The tale focuses on four of the emigrating Swedes: Kristina (Helen Sjöholm, who originated the role at the Malmo Music Theatre 14 years ago); her husband, Karl Oskar (Russell Watson); his brother, Robert (Kevin Odekirk); and Kristina's prostitute-turned-enemy-turned-friend, Ulrika (Louise Pitre, who was the original star of Mamma Mia! on Broadway). But aside from sing, they don't do much. Kristina gives birth several times, once with poor results, and sings the obligatorily 11-o'clock "I need you" number, "You Have to Be There" (which received a standing ovation Wednesday night). Karl Oskar gets a stove. Robert goes off searching for gold and returns with yellow fever. Ulrika falls in love with the local preacher, Jackson (Walter Charles), probably because he inspires the only halfway-comic number, "American Man." And they all have a building party early in the second act.

The writers assume that these people's struggles are, by dint of their existence, exciting enough to be narrated through without loss of audience involvement. (My favorite example: the drive-by explanation of death by oatmeal.) That's simply not the case. Perhaps Swedish theatregoers, who are likely as well versed in the original novels as Americans are The Adventures of Huckleberry Finn, didn't need the context because they knew it already, and were able to assimilate the action as a "greatest hits" concert based on Moberg's ideas. Things still work on that level, but that doesn't make this effective musical storytelling for the rest of the world.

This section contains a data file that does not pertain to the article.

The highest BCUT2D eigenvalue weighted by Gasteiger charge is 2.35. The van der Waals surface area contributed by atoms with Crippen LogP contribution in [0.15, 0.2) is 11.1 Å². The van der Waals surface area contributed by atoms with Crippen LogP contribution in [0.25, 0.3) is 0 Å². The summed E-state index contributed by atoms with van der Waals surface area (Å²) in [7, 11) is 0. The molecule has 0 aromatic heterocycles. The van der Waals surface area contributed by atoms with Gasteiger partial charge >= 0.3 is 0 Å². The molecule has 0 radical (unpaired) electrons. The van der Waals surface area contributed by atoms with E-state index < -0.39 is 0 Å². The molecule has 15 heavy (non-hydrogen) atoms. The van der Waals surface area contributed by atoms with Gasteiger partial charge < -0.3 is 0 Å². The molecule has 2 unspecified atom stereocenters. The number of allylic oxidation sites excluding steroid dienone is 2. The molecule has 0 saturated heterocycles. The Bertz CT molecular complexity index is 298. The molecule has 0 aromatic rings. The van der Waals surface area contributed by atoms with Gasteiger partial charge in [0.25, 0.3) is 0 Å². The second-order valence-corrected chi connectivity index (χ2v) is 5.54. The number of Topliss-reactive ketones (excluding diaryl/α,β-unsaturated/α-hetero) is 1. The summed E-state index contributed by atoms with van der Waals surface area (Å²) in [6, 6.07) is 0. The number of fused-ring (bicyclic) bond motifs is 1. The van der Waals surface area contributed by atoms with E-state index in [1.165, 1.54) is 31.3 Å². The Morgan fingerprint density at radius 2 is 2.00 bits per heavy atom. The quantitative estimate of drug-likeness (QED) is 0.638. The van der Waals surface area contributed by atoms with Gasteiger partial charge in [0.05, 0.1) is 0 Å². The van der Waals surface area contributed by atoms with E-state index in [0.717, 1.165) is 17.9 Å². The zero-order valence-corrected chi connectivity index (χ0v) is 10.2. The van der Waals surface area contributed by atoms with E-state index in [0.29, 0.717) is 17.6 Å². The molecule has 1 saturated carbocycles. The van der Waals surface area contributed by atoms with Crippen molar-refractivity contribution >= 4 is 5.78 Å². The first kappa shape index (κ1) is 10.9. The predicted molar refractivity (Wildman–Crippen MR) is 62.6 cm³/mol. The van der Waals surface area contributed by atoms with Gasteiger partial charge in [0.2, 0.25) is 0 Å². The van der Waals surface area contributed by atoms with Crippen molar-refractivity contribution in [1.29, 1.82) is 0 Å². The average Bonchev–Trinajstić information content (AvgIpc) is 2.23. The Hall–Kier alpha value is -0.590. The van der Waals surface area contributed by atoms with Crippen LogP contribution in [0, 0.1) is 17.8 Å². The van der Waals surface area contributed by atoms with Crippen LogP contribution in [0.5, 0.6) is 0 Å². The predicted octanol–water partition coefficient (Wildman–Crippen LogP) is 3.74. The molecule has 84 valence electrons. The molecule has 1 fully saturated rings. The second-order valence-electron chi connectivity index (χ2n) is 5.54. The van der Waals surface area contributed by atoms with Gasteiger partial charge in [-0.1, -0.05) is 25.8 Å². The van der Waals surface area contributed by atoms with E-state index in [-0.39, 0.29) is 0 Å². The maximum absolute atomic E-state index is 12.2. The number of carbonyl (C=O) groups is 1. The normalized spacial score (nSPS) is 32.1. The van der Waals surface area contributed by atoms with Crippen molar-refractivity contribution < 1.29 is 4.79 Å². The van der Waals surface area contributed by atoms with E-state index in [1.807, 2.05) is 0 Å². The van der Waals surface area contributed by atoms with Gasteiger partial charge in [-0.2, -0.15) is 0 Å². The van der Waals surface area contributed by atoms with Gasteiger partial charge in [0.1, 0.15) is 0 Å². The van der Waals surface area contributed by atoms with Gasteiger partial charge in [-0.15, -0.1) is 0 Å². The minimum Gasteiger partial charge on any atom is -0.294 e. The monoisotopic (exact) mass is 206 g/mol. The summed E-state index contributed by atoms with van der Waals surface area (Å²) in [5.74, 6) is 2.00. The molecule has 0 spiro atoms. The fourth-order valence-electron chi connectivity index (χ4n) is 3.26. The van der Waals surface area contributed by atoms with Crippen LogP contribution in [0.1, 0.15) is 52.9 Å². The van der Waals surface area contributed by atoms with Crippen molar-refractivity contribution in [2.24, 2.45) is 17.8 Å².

Not that there's much wrong with the cast. Sjöholm does committed work as the stouthearted Kristina, singing beautifully through a towering songstack of ballads, belt tunes, and anthems pockmarked with unparalleled emoting potential. Watson's voice is even stronger, a commanding dramatic tenor that lends firm and necessary authority to a somewhat reluctant romantic lead that becomes a major transformative force. Odekirk is spectacular as the tragic Robert, wrenching every conceivable drop of pathos from his inch-deep character. Pitre does her limited best with an uninteresting role that wouldn't make it easy for anyone, though one does hope most actresses wouldn't make the narration more interesting than the character.